Of particular note is the lavishly embellished ensemble Look 113, Hommage à ma maison (Homage to My House) (1990), one of only two versions ever made (the other is in the Musée Yves Saint Laurent, Paris). Referencing the décor of his salon at 5 Avenue Marceau, it was also a tribute to the skilled artisans who realised Saint Laurent’s creative vision; the shimmering rock crystal, glass jewels and the scrolling gilt trim adorning the jacket required 700 hours of work. In an interview in 2010, François Lesage (1929-2011), Director of the renowned couture embroidery firm Maison Lesage, discussed his collaboration with Saint Laurent, which spanned forty-four years. Of Hommage à ma maison he recalled, “He showed me the chandelier that [interior designer] Jacques Grange had given him, which was reflected with the sky in a Lalanne mirror, and he imagined a Ciel de Paris [sky of Paris] embroidery. Morning, midday, or evening sky? ‘The three’, he responded. We made photos, and that’s how the embroidery of Homage to My House was born”.
Look 96, Evening Dress (1990) of pistachio green moiré silk has a deep décolleté edged in swirling gold lamé arabesques meeting in a central stylised bow. Echoing the fabulous embroidery of Hommage à ma maison, Maison Lesage is also responsible for the dense pattern of jewels and rock crystal drops that trail around the neckline. The slightly ruched, above-the-knee, skirt gives the long-sleeved dress a more playful aspect and enlivens the ornate detailing. Look 89, Evening dress and Robe (2001) is inspired by the glamour of Hollywood in the 1930s and 1940s, a reference Saint Laurent deployed regularly in his collections. A heavy silk-satin cream halter-neck gown, reminiscent of those worn by stars like Jean Harlow (1911-37) and Carole Lombard (1908-42), is layered with a diaphanous robe trimmed with delicate ostrich feathers by the plumassier Maison Lemarié (est.1880). One of the last plumassiers in the world (someone who works with or trades in ornamental feathers or plumes), Maison Lemarié also supplies artificial flower creations, and has a tailoring workshop that specialises in smocks, pleats, inlays, ruffles and matelassé (weaving on a jacquard or dobby loom to produce a quilted or padded appearance).
Since 1985, the House of Chanel (privately owned since 1971 by the secretive Wertheimer family) has progressively acquired many of the leading artisan-lead firms such as Lesage and Maison Lemarié as subsidiaries in their Métier d’Art partner network (under the umbrella company Paraffection). The intention is to preserve and promote the highly rarefied expertise of these paruriers, and the labour-intensive skills of their dedicated workforce. Twenty-six independent ateliers are now part of this fraternity, and also have long histories of working with couture houses to produce many of the splendid embellishments and accessories that are the hallmark of an haute couture garment. The current Métier d’Art circle includes the fabric pleater Lognon (est.1945), glove maker Causse (est.1892), embroiderer Montex (est.1939), specialists in tambour or Lunéville beading, Guillet (est.1896) floral decoration and master corsage-maker, the milliner and maker of hair accessories Maison Michel (est.1936), Goossens (est.1950) jewellers and goldsmiths, bootmakers Massaro (est.1894), the costume jeweller, accessory and button-maker Desrues (est.1936), and the Scottish cashmere supplier Barrie Knitwear (est.1903).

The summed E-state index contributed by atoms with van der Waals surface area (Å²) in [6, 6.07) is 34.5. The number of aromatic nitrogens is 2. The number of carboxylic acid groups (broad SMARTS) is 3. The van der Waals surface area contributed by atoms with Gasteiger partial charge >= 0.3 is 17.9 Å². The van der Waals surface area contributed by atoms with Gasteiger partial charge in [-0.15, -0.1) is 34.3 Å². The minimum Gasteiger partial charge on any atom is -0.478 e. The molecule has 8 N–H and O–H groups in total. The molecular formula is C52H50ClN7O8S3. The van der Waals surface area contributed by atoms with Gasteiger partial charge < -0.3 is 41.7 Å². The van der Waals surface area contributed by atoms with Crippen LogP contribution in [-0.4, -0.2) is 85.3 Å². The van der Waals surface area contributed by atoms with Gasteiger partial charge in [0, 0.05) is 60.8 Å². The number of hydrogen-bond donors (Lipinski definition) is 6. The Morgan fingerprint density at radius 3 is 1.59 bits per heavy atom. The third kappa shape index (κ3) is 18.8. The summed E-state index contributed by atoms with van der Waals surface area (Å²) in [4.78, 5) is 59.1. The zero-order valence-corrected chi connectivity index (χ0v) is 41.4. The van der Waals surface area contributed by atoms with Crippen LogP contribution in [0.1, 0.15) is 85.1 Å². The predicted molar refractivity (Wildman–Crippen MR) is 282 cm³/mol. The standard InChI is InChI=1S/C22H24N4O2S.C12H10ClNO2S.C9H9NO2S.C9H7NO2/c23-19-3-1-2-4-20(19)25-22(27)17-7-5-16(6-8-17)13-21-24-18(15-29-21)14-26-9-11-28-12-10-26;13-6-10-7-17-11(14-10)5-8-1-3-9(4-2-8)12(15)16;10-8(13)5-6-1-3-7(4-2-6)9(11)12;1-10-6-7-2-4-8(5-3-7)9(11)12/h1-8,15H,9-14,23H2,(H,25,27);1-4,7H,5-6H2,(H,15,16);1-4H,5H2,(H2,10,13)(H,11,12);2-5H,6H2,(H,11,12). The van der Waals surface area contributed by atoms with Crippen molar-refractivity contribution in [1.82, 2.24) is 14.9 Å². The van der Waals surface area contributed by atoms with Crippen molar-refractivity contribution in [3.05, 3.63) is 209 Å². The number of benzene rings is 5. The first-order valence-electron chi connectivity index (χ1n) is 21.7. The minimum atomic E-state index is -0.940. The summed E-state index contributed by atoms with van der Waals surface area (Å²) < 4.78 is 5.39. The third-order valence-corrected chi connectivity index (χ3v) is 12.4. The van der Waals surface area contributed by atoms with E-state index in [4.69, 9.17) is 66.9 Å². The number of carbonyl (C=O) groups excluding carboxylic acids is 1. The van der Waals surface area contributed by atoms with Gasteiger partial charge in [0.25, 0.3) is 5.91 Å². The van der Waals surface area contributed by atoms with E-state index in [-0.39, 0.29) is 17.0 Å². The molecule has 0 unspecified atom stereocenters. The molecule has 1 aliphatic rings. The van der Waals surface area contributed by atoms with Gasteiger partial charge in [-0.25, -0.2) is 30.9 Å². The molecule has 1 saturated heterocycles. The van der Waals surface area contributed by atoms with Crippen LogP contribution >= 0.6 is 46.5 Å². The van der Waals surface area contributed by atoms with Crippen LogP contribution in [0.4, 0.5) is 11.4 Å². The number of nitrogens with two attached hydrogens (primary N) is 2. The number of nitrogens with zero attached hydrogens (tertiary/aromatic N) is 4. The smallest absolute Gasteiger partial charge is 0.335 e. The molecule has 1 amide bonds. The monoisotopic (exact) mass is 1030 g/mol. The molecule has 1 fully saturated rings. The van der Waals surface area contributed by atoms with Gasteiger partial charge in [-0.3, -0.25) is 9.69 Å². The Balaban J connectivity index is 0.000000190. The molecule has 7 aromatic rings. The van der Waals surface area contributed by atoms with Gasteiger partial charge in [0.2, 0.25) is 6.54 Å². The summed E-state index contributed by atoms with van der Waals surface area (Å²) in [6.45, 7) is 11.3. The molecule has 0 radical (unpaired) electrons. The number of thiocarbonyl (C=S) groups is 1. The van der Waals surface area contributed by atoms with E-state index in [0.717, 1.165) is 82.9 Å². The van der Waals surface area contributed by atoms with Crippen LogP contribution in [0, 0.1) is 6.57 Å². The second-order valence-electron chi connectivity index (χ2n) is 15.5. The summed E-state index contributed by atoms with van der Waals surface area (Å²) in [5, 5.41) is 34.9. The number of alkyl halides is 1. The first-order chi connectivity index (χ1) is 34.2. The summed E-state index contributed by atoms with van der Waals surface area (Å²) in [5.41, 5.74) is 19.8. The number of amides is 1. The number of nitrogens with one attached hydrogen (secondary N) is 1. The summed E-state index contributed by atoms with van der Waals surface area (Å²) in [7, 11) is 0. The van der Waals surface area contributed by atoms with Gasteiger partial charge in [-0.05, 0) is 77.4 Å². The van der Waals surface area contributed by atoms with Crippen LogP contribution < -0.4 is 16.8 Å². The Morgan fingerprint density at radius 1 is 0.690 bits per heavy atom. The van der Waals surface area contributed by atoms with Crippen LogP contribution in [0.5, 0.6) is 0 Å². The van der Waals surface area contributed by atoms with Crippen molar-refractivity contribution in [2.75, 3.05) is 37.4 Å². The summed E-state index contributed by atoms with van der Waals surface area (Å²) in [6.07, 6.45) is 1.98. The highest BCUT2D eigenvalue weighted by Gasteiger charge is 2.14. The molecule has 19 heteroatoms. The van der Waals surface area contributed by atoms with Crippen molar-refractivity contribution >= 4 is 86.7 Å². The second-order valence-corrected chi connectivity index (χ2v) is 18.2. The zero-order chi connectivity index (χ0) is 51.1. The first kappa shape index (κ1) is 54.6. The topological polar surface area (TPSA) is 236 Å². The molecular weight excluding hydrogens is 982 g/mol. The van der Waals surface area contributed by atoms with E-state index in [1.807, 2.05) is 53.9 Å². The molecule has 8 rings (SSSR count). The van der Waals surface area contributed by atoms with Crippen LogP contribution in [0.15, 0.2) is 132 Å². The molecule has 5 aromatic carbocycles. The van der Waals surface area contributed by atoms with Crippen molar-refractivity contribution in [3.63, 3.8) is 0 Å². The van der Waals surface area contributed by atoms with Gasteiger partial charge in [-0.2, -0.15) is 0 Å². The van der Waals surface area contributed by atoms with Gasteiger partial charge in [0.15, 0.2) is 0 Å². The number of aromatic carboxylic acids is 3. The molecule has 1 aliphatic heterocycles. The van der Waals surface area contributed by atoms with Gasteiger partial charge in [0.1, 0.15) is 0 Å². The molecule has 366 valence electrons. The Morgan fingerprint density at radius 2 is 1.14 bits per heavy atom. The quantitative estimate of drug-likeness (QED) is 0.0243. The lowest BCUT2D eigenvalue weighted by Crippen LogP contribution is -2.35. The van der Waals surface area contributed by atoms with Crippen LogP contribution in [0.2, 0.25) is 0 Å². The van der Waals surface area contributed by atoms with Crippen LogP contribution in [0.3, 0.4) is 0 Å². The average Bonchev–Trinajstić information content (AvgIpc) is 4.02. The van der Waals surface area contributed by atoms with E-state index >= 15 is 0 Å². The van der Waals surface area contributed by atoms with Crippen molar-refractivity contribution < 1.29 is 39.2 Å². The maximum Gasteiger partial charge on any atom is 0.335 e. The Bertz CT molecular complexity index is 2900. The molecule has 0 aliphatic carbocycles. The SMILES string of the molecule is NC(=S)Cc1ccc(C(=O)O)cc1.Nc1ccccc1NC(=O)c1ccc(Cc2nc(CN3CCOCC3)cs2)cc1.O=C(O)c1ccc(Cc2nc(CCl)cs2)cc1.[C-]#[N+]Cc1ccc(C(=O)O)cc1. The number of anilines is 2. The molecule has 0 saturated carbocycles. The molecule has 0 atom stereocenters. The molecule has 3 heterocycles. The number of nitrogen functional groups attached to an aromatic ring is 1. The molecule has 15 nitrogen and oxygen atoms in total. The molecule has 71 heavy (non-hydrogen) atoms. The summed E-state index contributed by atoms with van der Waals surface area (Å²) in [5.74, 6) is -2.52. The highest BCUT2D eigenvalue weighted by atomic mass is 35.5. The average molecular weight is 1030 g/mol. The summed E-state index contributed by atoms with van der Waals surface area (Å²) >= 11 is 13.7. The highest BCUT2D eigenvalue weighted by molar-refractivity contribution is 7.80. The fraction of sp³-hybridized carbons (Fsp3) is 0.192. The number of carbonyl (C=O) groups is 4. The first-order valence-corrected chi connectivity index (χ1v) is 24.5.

The exhibition includes sixteen works by Saint Laurent whose designs Campbell-Pretty has a particular affinity for, “I still love my vintage Yves Saint Laurent pieces – I still have my Rive Gauche long trench coat I bought with Harold in 1978, which has timeless design and elegance”, she enthuses. “My mother and I had different approaches [to fashion], as we were from different generations: I was really inspired by Yves Saint Laurent, while my mother thought Christian Dior was the iconic figure of elegance. I still have a clear memory of an issue of Australian Vogue that pictured the model Veruschka [Countess Vera von Lehndorff-Steinort] in the famous Saharienne, outfit [c.1968] by Saint Laurent. Pure design, chic, modern, elegance … this image was a new world to me”, Campbell-Pretty recollects. “There were also photos of many other key fashion developments like Saint Laurent’s critical Le Smoking, suit , the Paco Rabbane ‘chain mail’ dress , even Mary Quant’s chic minis with their paired back simplicity”. Campbell-Pretty would eventually acquire all of those outfits for the NGV, with the exception of a Quant mini-dress. However, a black and red wool Dress (1969) with vinyl details by Pierre Cardin more than makes up for that.
Many of the included works derive from the extensive Dominique Sirop Collection, a microcosm of the world of haute couture and international fashion. The Parisian collector and designer assembled most of the works from auction houses and specialist dealers in America, France and London between 1989 and 2014. Sirop is regarded as one of fashion’s great insiders, having been apprenticed to Saint Laurent, and then hired by Count Hubert de Givenchy (1927-2018) in 1978 to be the assistant designer at his eponymous couture house. Sirop later worked for the Japanese designer Hanae Mori from 1989 to 1996, and thereafter established his own couture house. When Sirop decided to sell his collection, 130 works (ranging from 1800 to 2003) by more than thirty different fashion designers, it was offered on the condition that it was purchased in its entirety.